Re: MOBProg patches (fwd)
Date: 06/15/94

In message <>  you wrote:
>While I will agree that the speed difference is virtually non-existant, I
>do disagree with the relavent part.  While it is true that every ten
>seconds a standard CircleMUD will go through every mob, this does not have
>to be the case.  It is extremely simple to set up a simple queue to
>handle aggressive mobs, mobs that take items and mobs that move, while
>leaving the rest alone.  I've used this technique to handle all of our
>mobile and object needs (Circle also hits every item every  tick, as
>well as an attempt to heal each mob every tick)

Granted, this is simple, and probably should be done at some point.

>Looking at the MOBProgs code, it looks just like a shell script.  It seems
>to me that people could learn C almost as easily as the script language.

You'd actually be surprised.  MUSH code (the interpreted stuff I refered
to in my previous note) also looks a LOT like shell script, and you get
people who are NOT computer experts crafting fairly complex objects in it.
Now granted, it does have more capabilities than the current set of MOBprog
functionality, but the mobprog stuff can be extended as well (for instance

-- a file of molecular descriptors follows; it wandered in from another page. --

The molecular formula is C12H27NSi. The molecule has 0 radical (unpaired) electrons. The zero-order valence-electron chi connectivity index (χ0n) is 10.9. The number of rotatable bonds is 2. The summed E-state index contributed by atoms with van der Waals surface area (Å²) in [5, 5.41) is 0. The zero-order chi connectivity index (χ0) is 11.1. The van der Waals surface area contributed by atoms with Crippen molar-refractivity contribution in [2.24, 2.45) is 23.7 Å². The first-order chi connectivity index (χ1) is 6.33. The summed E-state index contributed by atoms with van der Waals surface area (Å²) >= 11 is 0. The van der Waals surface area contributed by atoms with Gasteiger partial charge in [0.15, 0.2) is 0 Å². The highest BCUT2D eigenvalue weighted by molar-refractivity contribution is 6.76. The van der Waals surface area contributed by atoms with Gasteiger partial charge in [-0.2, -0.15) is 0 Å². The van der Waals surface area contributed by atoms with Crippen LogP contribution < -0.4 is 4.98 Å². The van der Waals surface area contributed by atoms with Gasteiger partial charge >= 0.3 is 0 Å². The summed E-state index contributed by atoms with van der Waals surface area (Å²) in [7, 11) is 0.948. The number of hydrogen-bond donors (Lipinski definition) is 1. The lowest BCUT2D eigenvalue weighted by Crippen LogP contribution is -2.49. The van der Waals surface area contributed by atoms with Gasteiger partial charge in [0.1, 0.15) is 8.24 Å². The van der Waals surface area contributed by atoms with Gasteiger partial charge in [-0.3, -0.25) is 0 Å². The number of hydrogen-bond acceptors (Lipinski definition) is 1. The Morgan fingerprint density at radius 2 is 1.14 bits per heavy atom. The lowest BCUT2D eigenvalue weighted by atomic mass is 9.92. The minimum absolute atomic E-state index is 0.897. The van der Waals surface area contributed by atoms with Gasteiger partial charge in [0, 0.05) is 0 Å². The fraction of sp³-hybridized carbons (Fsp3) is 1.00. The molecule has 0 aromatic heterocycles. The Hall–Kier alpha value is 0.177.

I would like a way for the mobprog script to tell if the mob can see a
player, or even better if the player is vis/invis, and I might add it myself)

The big benefit to something like MOBProgs over C is that you don't need to
recompile the server every time you want to tinker with something, all you
need to do is reload the world (shutdown and restart)

>With speed, no, but due to the simplicity of the script language, it
>may be evident if extensive and complicated special procedures are used.
>Don't get me wrong, I think this is a nice feature that could be added
>to the code.  But for what I usually end up designing, I think it's
>too simplistic.

MOBprogs aren't meant to replace special proceedures completely,
what I feel they should be used for is to replace very simple and common
special proceedures (like for instance the fido spec_proc for devouring
corpses) as well as making mobiles a bit more alive, or setting up a
one-time quest (you write the mobprog, load the db, when the quest is
done, remove the mob-prog, and reboot the game)

I'm competant enough to craft fairly complex and elegant C code to do
whatever I want.  I would still use mobprogs for simple things that should
be no-brainers.  I would then write more complex and interesting routines
in C.  Mobprogs allow area designers to make them interesting without them
needing to learn C and without me needing to debug their code to make sure
it doesn't crash and burn the game (a serious problem with Spec_procs) or
even worse, having them ask me to make them a spec_proc so that their
dog can bark or growl at people when they enter the room.


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